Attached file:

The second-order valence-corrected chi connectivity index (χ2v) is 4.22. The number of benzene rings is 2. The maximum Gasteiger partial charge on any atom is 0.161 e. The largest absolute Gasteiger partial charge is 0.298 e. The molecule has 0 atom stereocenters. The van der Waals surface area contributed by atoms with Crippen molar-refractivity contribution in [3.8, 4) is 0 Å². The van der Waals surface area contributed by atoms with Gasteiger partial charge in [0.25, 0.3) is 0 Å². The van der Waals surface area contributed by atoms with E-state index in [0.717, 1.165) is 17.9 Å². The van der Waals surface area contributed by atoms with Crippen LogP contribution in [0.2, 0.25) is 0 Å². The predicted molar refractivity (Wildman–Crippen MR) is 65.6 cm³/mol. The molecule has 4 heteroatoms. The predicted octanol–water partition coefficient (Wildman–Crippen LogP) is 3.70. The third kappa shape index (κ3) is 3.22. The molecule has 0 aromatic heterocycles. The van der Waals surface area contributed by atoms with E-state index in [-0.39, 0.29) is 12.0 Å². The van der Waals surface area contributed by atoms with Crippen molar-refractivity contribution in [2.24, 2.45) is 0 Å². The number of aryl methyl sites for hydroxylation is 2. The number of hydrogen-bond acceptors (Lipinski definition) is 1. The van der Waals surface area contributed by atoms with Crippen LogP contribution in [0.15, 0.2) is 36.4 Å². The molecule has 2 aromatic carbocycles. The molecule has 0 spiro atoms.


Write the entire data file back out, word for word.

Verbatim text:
The second-order valence-corrected chi connectivity index (χ2v) is 4.22. The number of benzene rings is 2. The maximum Gasteiger partial charge on any atom is 0.161 e. The largest absolute Gasteiger partial charge is 0.298 e. The molecule has 0 atom stereocenters. The van der Waals surface area contributed by atoms with Crippen molar-refractivity contribution in [3.8, 4) is 0 Å². The van der Waals surface area contributed by atoms with Gasteiger partial charge in [0.25, 0.3) is 0 Å². The van der Waals surface area contributed by atoms with E-state index in [0.717, 1.165) is 17.9 Å². The van der Waals surface area contributed by atoms with Crippen LogP contribution in [0.2, 0.25) is 0 Å². The predicted molar refractivity (Wildman–Crippen MR) is 65.6 cm³/mol. The molecule has 4 heteroatoms. The predicted octanol–water partition coefficient (Wildman–Crippen LogP) is 3.70. The third kappa shape index (κ3) is 3.22. The molecule has 0 aromatic heterocycles. The van der Waals surface area contributed by atoms with E-state index in [-0.39, 0.29) is 12.0 Å². The van der Waals surface area contributed by atoms with Crippen molar-refractivity contribution in [2.24, 2.45) is 0 Å². The number of aryl methyl sites for hydroxylation is 2. The number of hydrogen-bond acceptors (Lipinski definition) is 1. The van der Waals surface area contributed by atoms with Crippen LogP contribution in [0.15, 0.2) is 36.4 Å². The molecule has 2 aromatic carbocycles. The molecule has 0 spiro atoms.